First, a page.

Posted by: Justin Hopper | October 24, 2008

13 Most Beautiful… Songs for Andy Warhol’s Screen Tests

13 Most Beautiful...

13 Most Beautiful...

 

 

 

Ann Buchanan is crying. She’s always crying, and always will be crying, and it’s likely that no one can ever – ever – tell you why. Watching her plainly beautiful face, framed by raven hair, with Dean Wareham’s emotionally evocative guitar song accompanying her, becomes an exercise. Confusion: Why am I watching? Quickly, the staring contest turns to embarrassment: The glancing blow of Anglo prudishness against your eyes and cheek. By the time those tears subtly roll, it’s adoration: I hope that, somewhere, as Buchanan’s permanently filmed tears roll, the real woman is laughing in sunshine.

The concept of 13 Most Beautiful… Songs for Andy Warhol’s Screen Tests, as seen in dress rehearsal last night, is as simple as can be. First, commission Dean Wareham and Britta Phillips, indie-rock icons of Luna fame, chock-full of Velvet Underground-esque Lower East Side hip. Place them and their band in front of Andy Warhol’s Screen Tests – four-minute long film portraits of Warhol’s Factory pals, famous (Dennis Hopper) lesser known (Warhol beau Richard Rheem), and infamous (the other ten), filmed from a single steady camera, and slowed down to give a molasses-like appearance. Give Dean and Britta free reign to write or arrange songs particular to each film, within that brief time frame.

That’s what The Pittsburgh Cultural Trust and The Andy Warhol Museum have done over the past year of working with the New York duo. Tonight, the performance makes its live debut, to be followed in early 2009 by a DVD release and tour.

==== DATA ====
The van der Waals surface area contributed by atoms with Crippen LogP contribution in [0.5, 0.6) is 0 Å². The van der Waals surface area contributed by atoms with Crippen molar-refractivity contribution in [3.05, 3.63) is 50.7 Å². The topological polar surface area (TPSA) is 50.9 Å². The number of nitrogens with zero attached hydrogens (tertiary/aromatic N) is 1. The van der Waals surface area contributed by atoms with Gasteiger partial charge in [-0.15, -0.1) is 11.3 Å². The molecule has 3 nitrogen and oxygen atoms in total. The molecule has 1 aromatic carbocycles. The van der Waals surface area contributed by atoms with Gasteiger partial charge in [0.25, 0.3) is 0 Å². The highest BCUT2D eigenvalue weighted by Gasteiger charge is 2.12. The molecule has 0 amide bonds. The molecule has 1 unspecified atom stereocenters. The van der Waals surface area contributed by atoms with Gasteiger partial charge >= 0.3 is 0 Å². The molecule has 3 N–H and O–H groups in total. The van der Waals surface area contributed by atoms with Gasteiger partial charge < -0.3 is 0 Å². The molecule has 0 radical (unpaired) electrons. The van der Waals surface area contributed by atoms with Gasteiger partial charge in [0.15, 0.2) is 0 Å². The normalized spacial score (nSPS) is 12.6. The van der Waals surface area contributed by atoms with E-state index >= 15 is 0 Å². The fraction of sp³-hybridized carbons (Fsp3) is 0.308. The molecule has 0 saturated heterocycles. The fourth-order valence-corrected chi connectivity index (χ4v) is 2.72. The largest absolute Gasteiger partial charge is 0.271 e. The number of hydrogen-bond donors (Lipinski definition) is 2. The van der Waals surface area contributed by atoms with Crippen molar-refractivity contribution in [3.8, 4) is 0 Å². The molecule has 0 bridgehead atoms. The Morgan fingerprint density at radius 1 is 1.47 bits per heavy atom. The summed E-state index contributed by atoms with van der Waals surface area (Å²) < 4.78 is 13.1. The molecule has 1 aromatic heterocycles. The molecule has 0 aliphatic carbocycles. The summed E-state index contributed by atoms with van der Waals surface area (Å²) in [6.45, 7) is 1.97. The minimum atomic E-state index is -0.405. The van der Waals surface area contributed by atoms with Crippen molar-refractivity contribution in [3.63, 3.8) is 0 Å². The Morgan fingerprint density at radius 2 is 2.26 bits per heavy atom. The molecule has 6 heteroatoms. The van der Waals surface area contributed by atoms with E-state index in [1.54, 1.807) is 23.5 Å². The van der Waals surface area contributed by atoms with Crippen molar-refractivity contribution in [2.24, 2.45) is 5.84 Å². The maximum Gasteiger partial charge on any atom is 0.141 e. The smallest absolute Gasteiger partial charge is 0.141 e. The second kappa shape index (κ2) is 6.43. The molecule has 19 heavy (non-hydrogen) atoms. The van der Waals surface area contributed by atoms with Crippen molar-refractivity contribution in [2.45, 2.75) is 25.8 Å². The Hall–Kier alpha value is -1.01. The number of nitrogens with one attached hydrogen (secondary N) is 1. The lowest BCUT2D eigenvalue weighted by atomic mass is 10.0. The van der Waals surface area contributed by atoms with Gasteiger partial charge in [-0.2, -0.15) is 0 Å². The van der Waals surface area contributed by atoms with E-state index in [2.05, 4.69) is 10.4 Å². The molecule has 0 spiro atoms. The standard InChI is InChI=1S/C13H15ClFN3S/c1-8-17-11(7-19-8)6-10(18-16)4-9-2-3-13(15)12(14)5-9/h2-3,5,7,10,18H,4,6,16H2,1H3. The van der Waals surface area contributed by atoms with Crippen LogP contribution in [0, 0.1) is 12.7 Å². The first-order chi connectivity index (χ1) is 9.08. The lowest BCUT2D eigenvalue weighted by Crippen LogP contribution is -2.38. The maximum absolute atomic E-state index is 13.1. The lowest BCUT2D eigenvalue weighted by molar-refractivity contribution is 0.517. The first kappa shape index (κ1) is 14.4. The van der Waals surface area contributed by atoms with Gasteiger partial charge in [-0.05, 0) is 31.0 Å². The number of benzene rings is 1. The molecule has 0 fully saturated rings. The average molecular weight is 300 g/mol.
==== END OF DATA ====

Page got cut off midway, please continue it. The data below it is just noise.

The resultant songs, taken separately from their filmic foundation, might prove album-worthy – dreamy, melancholy guitar-based songs worthy of a long indie-pop half-life. But as was their brief, Dean and Britta’s compositions shouldn’t stand alone. Like “Teenage Lightning,” a rock tune performed for Warhol superstar Paul America – whose shifting discomfort seems, after Buchanan, like a child at the department store portrait sitting. Or Dennis Hopper’s dark instrumental, “The Enabler,” which builds reservedly until – Wareham watching for some nearly invisible visual cue – releasing into its bridge, just as Hopper’s tight features relax into a rare smile.

The sweeping beauty of 13 Most Beautiful… is in the Dean and Britta songs’ ability to transform these famously action-free portraits into four-minute narratives; to lend dramatic arc and an emotional tension to inaction. (Serious exception: Baby Jane Holzer brushing her teeth with what one can only dream was her ‘usual panache.’)

There’s a general rule applicable to several of these films – one that might allude to other Festival of Firsts work, particularly Kassys’ performance Liga – which follows a pattern just like Ann Buchanan’s viewer. At first, Warhol sitters tend to express an attitude of their choosing: Cool, calm, star-like. But your average 1960s party-type can’t sit still very long, and a minute or so in, they’re squirming uncomfortably: What am I doing? This is embarrassing? Who am I looking at? And it’s after that point that the real portraiture – the mask-less face of the primitive, less learned, sitter is revealed.

On the huge screen, and in the gorgeous setting, of the Byham Theater – and accompanied by the live, emotionally evocative soundtrack of new music – these films become not just “new” Warhol works, but a new means of thinking about portraiture.

13 Most Beautiful… has set itself the unspoken task of reimagining Warhol’s work in a new performance setting. But rather than close the books on this idea, its success only raises new questions: What ideas, tears, joys and sorrows might other musicians see in these films? Does 13 become 26? Opening the possibilities is a pandora’s box – Dean and Britta’s can’t be the definitive musical narratives for Warhol’s Tests. But for now, they’ll do just fine.

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  1. […] a review of sorts of 13 Most Beautiful…, although the fact that it was on the Pittsburgh International Festival of Firsts blog means it […]


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